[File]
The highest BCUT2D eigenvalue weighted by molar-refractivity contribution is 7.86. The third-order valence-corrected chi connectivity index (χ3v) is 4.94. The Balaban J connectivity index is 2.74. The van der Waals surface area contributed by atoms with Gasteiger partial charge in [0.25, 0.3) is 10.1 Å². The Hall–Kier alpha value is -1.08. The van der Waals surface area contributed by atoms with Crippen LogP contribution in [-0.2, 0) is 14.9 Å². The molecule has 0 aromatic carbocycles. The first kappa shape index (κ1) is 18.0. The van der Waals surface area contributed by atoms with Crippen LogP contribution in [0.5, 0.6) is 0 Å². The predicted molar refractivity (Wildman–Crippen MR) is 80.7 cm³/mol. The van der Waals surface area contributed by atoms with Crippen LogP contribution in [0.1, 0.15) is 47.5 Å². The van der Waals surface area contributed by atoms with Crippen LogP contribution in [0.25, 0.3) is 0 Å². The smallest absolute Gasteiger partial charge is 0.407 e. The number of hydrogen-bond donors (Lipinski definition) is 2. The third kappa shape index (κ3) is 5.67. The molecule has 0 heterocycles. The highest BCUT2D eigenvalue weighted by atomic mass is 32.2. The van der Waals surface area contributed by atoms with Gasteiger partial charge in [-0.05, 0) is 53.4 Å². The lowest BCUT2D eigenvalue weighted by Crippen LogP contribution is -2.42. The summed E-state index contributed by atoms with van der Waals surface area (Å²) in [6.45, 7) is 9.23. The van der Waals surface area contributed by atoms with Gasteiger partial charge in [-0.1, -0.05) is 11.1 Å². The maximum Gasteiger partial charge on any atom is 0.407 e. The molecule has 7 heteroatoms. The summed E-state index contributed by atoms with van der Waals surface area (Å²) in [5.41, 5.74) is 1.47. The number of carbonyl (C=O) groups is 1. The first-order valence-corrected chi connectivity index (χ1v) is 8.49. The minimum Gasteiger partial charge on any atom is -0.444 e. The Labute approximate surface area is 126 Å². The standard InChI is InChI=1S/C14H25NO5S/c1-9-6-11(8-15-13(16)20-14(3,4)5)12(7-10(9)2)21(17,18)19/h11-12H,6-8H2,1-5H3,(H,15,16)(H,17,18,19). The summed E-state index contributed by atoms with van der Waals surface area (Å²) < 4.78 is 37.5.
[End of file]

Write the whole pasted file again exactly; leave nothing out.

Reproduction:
The highest BCUT2D eigenvalue weighted by molar-refractivity contribution is 7.86. The third-order valence-corrected chi connectivity index (χ3v) is 4.94. The Balaban J connectivity index is 2.74. The van der Waals surface area contributed by atoms with Gasteiger partial charge in [0.25, 0.3) is 10.1 Å². The Hall–Kier alpha value is -1.08. The van der Waals surface area contributed by atoms with Crippen LogP contribution in [-0.2, 0) is 14.9 Å². The molecule has 0 aromatic carbocycles. The first kappa shape index (κ1) is 18.0. The van der Waals surface area contributed by atoms with Crippen LogP contribution in [0.5, 0.6) is 0 Å². The predicted molar refractivity (Wildman–Crippen MR) is 80.7 cm³/mol. The van der Waals surface area contributed by atoms with Crippen LogP contribution in [0.1, 0.15) is 47.5 Å². The van der Waals surface area contributed by atoms with Crippen LogP contribution in [0.25, 0.3) is 0 Å². The smallest absolute Gasteiger partial charge is 0.407 e. The number of hydrogen-bond donors (Lipinski definition) is 2. The third kappa shape index (κ3) is 5.67. The molecule has 0 heterocycles. The highest BCUT2D eigenvalue weighted by atomic mass is 32.2. The van der Waals surface area contributed by atoms with Gasteiger partial charge in [-0.05, 0) is 53.4 Å². The lowest BCUT2D eigenvalue weighted by Crippen LogP contribution is -2.42. The summed E-state index contributed by atoms with van der Waals surface area (Å²) in [6.45, 7) is 9.23. The van der Waals surface area contributed by atoms with Gasteiger partial charge in [-0.1, -0.05) is 11.1 Å². The maximum Gasteiger partial charge on any atom is 0.407 e. The molecule has 7 heteroatoms. The summed E-state index contributed by atoms with van der Waals surface area (Å²) in [5.41, 5.74) is 1.47. The number of carbonyl (C=O) groups is 1. The first-order valence-corrected chi connectivity index (χ1v) is 8.49. The minimum Gasteiger partial charge on any atom is -0.444 e. The Labute approximate surface area is 126 Å². The standard InChI is InChI=1S/C14H25NO5S/c1-9-6-11(8-15-13(16)20-14(3,4)5)12(7-10(9)2)21(17,18)19/h11-12H,6-8H2,1-5H3,(H,15,16)(H,17,18,19). The summed E-state index contributed by atoms with van der Waals surface area (Å²) < 4.78 is 37.5.